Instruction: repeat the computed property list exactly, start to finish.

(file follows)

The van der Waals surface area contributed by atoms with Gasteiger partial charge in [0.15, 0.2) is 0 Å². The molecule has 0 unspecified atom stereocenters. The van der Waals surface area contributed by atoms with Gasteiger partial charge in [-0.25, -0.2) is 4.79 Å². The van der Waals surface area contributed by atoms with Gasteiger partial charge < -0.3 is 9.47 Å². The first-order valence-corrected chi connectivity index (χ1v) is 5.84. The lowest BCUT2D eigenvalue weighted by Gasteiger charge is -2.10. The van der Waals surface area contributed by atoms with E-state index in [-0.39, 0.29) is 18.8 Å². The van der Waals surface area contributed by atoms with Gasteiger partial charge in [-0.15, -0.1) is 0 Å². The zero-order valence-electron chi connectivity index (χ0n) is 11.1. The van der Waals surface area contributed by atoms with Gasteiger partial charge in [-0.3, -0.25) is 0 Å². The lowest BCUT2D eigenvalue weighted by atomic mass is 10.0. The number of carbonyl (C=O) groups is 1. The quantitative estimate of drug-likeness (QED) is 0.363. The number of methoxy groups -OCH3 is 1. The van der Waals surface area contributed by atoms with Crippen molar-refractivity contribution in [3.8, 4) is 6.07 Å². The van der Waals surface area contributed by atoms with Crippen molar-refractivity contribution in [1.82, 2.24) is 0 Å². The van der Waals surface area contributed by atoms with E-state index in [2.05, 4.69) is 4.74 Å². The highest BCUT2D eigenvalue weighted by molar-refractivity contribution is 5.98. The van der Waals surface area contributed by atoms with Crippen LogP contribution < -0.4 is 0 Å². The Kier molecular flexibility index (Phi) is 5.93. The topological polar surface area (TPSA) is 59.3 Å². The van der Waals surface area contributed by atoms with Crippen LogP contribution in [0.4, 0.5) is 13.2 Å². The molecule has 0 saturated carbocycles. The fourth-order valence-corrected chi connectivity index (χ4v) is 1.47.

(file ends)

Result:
The van der Waals surface area contributed by atoms with Gasteiger partial charge in [0.15, 0.2) is 0 Å². The molecule has 0 unspecified atom stereocenters. The van der Waals surface area contributed by atoms with Gasteiger partial charge in [-0.25, -0.2) is 4.79 Å². The van der Waals surface area contributed by atoms with Gasteiger partial charge < -0.3 is 9.47 Å². The first-order valence-corrected chi connectivity index (χ1v) is 5.84. The lowest BCUT2D eigenvalue weighted by Gasteiger charge is -2.10. The van der Waals surface area contributed by atoms with E-state index in [-0.39, 0.29) is 18.8 Å². The van der Waals surface area contributed by atoms with Gasteiger partial charge in [-0.15, -0.1) is 0 Å². The zero-order valence-electron chi connectivity index (χ0n) is 11.1. The van der Waals surface area contributed by atoms with Gasteiger partial charge in [-0.3, -0.25) is 0 Å². The lowest BCUT2D eigenvalue weighted by atomic mass is 10.0. The number of carbonyl (C=O) groups is 1. The quantitative estimate of drug-likeness (QED) is 0.363. The number of methoxy groups -OCH3 is 1. The van der Waals surface area contributed by atoms with Crippen molar-refractivity contribution in [3.8, 4) is 6.07 Å². The van der Waals surface area contributed by atoms with Crippen molar-refractivity contribution in [1.82, 2.24) is 0 Å². The van der Waals surface area contributed by atoms with E-state index in [2.05, 4.69) is 4.74 Å². The highest BCUT2D eigenvalue weighted by molar-refractivity contribution is 5.98. The van der Waals surface area contributed by atoms with Crippen LogP contribution < -0.4 is 0 Å². The Kier molecular flexibility index (Phi) is 5.93. The topological polar surface area (TPSA) is 59.3 Å². The van der Waals surface area contributed by atoms with Crippen LogP contribution in [0.4, 0.5) is 13.2 Å². The molecule has 0 saturated carbocycles. The fourth-order valence-corrected chi connectivity index (χ4v) is 1.47.